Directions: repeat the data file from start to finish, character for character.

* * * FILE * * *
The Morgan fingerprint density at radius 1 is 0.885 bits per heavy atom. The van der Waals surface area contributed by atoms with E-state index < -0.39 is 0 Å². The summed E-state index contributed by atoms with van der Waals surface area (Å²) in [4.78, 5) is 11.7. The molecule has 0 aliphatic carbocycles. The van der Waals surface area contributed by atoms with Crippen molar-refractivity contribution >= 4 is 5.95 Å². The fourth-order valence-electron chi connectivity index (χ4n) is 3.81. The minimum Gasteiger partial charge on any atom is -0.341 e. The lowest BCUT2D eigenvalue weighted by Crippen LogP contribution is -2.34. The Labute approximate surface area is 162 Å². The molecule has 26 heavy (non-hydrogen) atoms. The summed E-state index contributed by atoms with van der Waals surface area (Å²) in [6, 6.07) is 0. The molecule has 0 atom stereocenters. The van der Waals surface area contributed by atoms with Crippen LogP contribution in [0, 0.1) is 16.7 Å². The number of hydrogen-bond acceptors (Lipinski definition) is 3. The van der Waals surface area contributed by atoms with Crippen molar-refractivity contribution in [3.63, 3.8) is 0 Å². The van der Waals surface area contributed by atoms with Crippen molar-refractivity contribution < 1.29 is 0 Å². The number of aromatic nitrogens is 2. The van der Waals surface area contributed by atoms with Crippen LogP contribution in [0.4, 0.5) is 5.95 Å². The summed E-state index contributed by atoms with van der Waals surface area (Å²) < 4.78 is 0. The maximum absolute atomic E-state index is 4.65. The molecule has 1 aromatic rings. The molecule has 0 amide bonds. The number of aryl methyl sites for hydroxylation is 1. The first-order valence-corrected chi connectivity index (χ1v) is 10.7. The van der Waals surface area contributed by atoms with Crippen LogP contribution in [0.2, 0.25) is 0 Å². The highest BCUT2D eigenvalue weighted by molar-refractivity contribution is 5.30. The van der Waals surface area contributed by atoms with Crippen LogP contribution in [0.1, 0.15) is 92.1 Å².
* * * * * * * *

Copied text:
The Morgan fingerprint density at radius 1 is 0.885 bits per heavy atom. The van der Waals surface area contributed by atoms with E-state index < -0.39 is 0 Å². The summed E-state index contributed by atoms with van der Waals surface area (Å²) in [4.78, 5) is 11.7. The molecule has 0 aliphatic carbocycles. The van der Waals surface area contributed by atoms with Crippen molar-refractivity contribution >= 4 is 5.95 Å². The fourth-order valence-electron chi connectivity index (χ4n) is 3.81. The minimum Gasteiger partial charge on any atom is -0.341 e. The lowest BCUT2D eigenvalue weighted by Crippen LogP contribution is -2.34. The Labute approximate surface area is 162 Å². The molecule has 26 heavy (non-hydrogen) atoms. The summed E-state index contributed by atoms with van der Waals surface area (Å²) in [6, 6.07) is 0. The molecule has 0 atom stereocenters. The van der Waals surface area contributed by atoms with Crippen LogP contribution in [0, 0.1) is 16.7 Å². The number of hydrogen-bond acceptors (Lipinski definition) is 3. The van der Waals surface area contributed by atoms with Crippen molar-refractivity contribution in [3.63, 3.8) is 0 Å². The van der Waals surface area contributed by atoms with Crippen molar-refractivity contribution < 1.29 is 0 Å². The number of aromatic nitrogens is 2. The van der Waals surface area contributed by atoms with Crippen LogP contribution in [0.4, 0.5) is 5.95 Å². The summed E-state index contributed by atoms with van der Waals surface area (Å²) < 4.78 is 0. The maximum absolute atomic E-state index is 4.65. The molecule has 1 aromatic rings. The molecule has 0 amide bonds. The number of aryl methyl sites for hydroxylation is 1. The first-order valence-corrected chi connectivity index (χ1v) is 10.7. The van der Waals surface area contributed by atoms with Crippen LogP contribution in [0.2, 0.25) is 0 Å². The highest BCUT2D eigenvalue weighted by molar-refractivity contribution is 5.30. The van der Waals surface area contributed by atoms with Crippen LogP contribution in [0.1, 0.15) is 92.1 Å².